The importance of prioritizing sustainable practices and initiatives on a local level is becoming more and more apparent as once-in-a-century weather events, driven by climate change, impact our communities.

The supercell storm that blazed through North Riverside, Riverside and Brookfield in June was just one such storm in a summer full of them in other nearby places. Many  areas untouched in June have since gotten creamed.

Just a couple of weeks ago while our area got some decent, but not too bad, rain, another supercell storm hit the North Side of Chicago, surcharging sewers to the point that they became geysers, inundating basements and making streets impassable.

Other parts of the country were also hit with devastating storms. Deadly flooding in eastern Kentucky in July displaced so many people and caused so much damage, officials were forced to delay the start of school. Jackson, Mississippi lost access to fresh water after severe flooding.

The Washington Post reported last month that there were five separate “1,000-year rain events” in Dallas, Kentucky, St. Louis, California and Illinois within the span of five weeks this summer.

In some of those areas, particularly in the western U.S., those rain events come following a prolonged period of drought, making their impact even more severe.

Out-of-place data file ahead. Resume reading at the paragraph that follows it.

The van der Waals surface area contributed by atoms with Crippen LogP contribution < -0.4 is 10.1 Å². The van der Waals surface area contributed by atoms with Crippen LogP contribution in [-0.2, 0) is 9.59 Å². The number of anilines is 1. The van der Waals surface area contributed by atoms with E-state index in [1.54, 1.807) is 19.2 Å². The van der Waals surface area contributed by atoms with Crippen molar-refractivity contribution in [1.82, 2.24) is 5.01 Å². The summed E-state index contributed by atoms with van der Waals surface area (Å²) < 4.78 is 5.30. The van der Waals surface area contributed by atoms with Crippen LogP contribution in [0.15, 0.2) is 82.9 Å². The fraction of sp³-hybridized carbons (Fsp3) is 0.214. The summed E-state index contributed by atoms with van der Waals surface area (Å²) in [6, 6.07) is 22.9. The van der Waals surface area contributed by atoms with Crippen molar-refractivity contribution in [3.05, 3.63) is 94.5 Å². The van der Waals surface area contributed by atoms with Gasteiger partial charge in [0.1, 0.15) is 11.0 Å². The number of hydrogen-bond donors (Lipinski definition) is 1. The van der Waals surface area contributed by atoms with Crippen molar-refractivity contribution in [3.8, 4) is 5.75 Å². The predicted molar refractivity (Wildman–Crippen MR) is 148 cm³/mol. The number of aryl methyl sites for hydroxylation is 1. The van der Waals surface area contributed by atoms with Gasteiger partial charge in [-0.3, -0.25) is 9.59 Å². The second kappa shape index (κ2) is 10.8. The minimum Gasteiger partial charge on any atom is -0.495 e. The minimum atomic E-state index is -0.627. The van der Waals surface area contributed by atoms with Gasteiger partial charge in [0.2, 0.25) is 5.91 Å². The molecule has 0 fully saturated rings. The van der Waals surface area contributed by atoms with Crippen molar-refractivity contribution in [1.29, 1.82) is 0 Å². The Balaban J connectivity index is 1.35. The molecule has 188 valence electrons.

“Droughts can often make flooding worse,” the Washington Post’s Matthew Cappucci reported on Aug. 23. “They kill plants and leave the ground bare, reducing soil absorption. They also harden top soils, which makes it easier for water to run off. The extremely dry ground, combined with the rapid rainfall, can trigger widespread flooding.”

Such events come at an enormous cost. In Riverside, which is still totaling up the bills, the village has expended more than $680,000 related to the June 13 storm damage and expects to spend closer to $750,000 when it’s all said and done.

Thankfully, the village was able to convince the Illinois Risk Management Association, its insurance carrier, to accept that claim. But, we’re not sold on the idea that insurance companies or cooperatives are going to want to keep swallowing the cost of more frequent, more severe storms. IRMA reportedly didn’t want to honor this claim at first. And Riverside wasn’t the only western suburb to sustain heavy damage.

Both Riverside and Brookfield have joined the Cross-Community Climate Collaboration, also known as C4, which seeks to initiate policies and practices that reduce local greenhouse gas emissions to 0 percent by 2050.

Together with a dozen or so other west suburban communities, they’ll work toward finding sustainable solutions to address the undeniable impact of climate change. We hope that sense of urgency spreads, because the impacts are real, increasingly frequent and expensive.